Evelyn Chartres Author
Evelyn Chartres – Page 60 – Author (Nom de Plume)

Pâté Chinois a l’Aile

Garlic Shepherds Pie

Pâté chinois is a French Canadian dish similar to Shepherd’s Pie. It is made from layered ground beef, canned cream corn, and mashed potatoes on top.  This recipe is a variation that infuses the dish with garlic, you can vary the amount of garlic in the dish if you prefer a more subtle effect.

Pâté chinois is not Chinese cuisine. One theory is that dish was introduced to railway workers by Chinese cooks while building the railroad.

Ingredients

Ground Beef Layer

  • 1 pound (450g) of lean ground beef
  • 1 tablespoon (15g) of butter
  • 1 small onion (50g) chopped
  • 3 to 6 cloves of garlic (5 – 10g) pressed
  • ½ teaspoon of Italian seasoning
  • ½ teaspoon of pepper
  • ¼ teaspoon of salt

Corn Layer

  • 19 fl oz (540 ml) of cream-style corn

Potato Mash

  • 1 pound (450g) of potatoes
  • 1-2 tablespoons (15 – 30g) of garlic butter
  • ¼ cup (60ml) of milk

Preparation

  1. Pre-heat oven to 325°F (165°C).
  2. Melt butter in a pan then place ground beef, onion, garlic, Italian seasoning, salt and pepper. Cook on medium-high until the meat is golden brown.  Drain meat then layer on the bottom of a baking dish, pack it down lightly until layer is uniform.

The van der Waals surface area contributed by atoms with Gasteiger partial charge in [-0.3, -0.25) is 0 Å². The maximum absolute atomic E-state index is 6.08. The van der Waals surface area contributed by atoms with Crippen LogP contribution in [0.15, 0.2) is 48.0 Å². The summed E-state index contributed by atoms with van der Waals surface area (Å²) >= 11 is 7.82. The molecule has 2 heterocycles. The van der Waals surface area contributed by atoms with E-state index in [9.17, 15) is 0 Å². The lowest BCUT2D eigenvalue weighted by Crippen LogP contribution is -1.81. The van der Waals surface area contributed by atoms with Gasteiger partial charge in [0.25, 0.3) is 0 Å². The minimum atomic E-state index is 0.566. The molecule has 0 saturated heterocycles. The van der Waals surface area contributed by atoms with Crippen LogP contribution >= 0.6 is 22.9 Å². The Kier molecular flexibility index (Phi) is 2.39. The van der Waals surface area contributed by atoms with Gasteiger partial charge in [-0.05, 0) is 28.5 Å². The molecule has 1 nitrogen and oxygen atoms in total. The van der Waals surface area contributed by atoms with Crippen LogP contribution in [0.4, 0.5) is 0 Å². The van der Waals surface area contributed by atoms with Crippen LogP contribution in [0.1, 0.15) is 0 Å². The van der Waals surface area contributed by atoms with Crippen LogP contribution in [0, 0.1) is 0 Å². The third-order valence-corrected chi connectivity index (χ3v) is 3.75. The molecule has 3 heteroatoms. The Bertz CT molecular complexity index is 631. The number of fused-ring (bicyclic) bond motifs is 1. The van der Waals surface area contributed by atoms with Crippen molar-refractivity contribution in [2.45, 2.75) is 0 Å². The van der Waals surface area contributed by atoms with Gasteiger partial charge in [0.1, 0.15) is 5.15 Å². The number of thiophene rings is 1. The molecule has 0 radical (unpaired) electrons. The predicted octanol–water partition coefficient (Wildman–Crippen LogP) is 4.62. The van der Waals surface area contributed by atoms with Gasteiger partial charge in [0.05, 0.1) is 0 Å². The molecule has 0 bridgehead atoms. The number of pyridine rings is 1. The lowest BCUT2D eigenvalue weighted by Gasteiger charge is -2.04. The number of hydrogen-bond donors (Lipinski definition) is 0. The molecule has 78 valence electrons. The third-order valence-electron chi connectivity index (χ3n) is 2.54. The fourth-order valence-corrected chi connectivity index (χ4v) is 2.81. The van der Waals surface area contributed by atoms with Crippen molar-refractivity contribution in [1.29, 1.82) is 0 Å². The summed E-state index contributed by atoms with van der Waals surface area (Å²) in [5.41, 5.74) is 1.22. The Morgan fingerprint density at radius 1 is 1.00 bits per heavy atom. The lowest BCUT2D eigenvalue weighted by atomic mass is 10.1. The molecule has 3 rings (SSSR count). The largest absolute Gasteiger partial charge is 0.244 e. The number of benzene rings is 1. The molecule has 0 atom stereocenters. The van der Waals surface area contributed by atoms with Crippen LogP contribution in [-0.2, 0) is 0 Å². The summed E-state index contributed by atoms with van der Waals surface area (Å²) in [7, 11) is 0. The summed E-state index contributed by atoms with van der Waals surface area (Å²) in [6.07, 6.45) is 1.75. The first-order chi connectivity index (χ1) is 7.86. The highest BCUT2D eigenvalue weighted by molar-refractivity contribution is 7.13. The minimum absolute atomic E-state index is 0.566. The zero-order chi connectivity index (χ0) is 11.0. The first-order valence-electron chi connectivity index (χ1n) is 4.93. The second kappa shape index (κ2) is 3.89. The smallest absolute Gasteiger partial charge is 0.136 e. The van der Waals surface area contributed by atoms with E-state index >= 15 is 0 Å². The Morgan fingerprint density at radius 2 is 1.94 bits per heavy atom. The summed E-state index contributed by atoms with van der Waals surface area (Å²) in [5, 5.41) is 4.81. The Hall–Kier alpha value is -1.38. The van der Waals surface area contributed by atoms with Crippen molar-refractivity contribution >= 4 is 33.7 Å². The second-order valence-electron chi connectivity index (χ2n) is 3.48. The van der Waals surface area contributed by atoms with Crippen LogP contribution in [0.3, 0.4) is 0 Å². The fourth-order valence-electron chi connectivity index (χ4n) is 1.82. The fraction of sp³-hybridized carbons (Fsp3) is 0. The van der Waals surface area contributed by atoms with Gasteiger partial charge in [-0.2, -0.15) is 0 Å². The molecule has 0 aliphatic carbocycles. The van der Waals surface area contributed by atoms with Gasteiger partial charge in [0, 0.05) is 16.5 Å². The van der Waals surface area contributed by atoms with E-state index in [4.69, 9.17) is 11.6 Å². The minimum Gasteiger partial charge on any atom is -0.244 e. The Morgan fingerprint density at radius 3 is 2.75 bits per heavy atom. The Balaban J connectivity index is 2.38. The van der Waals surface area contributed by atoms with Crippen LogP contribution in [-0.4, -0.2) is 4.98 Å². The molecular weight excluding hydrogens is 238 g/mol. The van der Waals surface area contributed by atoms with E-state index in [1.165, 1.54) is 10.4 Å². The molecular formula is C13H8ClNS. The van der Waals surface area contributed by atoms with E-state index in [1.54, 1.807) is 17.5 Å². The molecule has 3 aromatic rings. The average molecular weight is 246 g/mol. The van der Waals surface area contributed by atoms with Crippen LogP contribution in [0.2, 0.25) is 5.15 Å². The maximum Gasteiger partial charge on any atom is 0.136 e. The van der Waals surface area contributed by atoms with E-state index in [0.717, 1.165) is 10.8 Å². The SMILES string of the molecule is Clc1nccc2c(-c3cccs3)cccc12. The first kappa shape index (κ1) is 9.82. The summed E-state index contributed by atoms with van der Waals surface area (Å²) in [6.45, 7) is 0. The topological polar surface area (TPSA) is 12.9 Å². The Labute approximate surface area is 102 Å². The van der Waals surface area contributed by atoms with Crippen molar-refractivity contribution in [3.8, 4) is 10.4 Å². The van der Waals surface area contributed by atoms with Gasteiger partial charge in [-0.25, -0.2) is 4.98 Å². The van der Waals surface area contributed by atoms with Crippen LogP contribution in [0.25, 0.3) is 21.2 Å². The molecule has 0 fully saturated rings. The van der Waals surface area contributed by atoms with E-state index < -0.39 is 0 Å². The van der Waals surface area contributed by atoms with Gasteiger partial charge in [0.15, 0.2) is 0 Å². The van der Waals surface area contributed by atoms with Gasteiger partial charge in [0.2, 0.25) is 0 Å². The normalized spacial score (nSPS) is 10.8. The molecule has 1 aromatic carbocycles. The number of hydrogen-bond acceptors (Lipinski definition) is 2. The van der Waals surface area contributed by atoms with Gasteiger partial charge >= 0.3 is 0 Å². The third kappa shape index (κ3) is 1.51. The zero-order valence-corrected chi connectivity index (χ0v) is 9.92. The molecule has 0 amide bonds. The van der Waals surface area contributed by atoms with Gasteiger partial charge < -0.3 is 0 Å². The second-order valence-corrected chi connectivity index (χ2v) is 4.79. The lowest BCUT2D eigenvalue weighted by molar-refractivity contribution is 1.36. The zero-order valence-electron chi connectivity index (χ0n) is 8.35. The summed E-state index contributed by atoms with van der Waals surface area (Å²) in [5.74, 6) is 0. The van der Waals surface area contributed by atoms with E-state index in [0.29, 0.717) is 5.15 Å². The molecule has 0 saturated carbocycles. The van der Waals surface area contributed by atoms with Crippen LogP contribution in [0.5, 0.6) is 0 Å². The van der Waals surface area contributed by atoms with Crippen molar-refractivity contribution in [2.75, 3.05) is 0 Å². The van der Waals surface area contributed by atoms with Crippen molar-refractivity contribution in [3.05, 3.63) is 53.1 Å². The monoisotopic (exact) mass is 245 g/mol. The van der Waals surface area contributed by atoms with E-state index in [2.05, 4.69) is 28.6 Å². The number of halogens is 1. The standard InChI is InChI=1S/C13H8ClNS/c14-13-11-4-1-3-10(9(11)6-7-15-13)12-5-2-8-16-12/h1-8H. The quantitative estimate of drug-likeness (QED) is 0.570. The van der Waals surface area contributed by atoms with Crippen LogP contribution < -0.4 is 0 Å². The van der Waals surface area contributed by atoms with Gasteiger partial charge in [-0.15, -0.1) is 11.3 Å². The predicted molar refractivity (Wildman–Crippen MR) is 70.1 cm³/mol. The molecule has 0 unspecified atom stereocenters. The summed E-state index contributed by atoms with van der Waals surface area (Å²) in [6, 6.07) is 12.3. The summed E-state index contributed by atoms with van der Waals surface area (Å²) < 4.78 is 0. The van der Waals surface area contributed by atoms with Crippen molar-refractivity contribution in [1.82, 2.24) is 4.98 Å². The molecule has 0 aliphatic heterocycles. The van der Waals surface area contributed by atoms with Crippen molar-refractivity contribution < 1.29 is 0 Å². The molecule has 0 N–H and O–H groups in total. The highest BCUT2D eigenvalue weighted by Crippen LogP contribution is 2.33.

3. Pour cream corn into baking dish, cover ground beef layer uniformly.  Be sure to leave a few tablespoons of cream corn for later.
  4. Peel and chop potatoes, then boil until they  break apart by pressing against the side of the pot.
  5. Drain water then add garlic butter and milk.  Mash until you have a smooth mixture.  Spoon mashed potatoes into the baking dish, adding the third and final layer to the dish.
  6. Use remaining cream corn to cover the mashed potatoes.  This will prevent the potatoes from drying up in the oven.
  7. Place in the oven for 25 to 30 minutes to heat up concerts.  Comes out ready to serve.

Revising the Mad Hatter’s Mirror

The_Grand_Bravo_Series

The Mad Hatter’s Mirror available on:
Google Docs
Wattpad

I have completed my second review of The Mad Hatter’s Mirror. A story which focuses on a young man involved a traumatic event then explores the effects it had on his psyche.

There were 336 modifications made to this 10 page chapter. Overall, this revision concentrated on improving the chapter’s readability. Several modifications were related to formatting and maintaining consistency.

Both Google Docs and Wattpad have the revised edition. Note that the Google Docs version permits comments and revisions, feel free to make use of this capability.

Pouding Chômeur

Pogey Pudding

Pogey-PuddingPouding Chômeur is said to be a French Canadian dessert introduced during the Great Depression.  This dish is easy to make, requires few ingredients, and suits those with a sweet tooth and is excellent when served with a portion of vanilla ice cream.

Ingredients

Syrup

  • 1 cup (235 ml) of brown sugar
  • 1 cup (235 ml) of water
  • 1 teaspoon (5 ml) of butter

Pudding

  • ¾ cup (180 ml) of brown sugar
  • ½ cup (120 ml) of milk
  • ½ teaspoon (2.5 ml) of vanilla extract
  • 1 cup (235 ml) of all-purpose flour
  • ¼ teaspoon (1.25 ml) of salt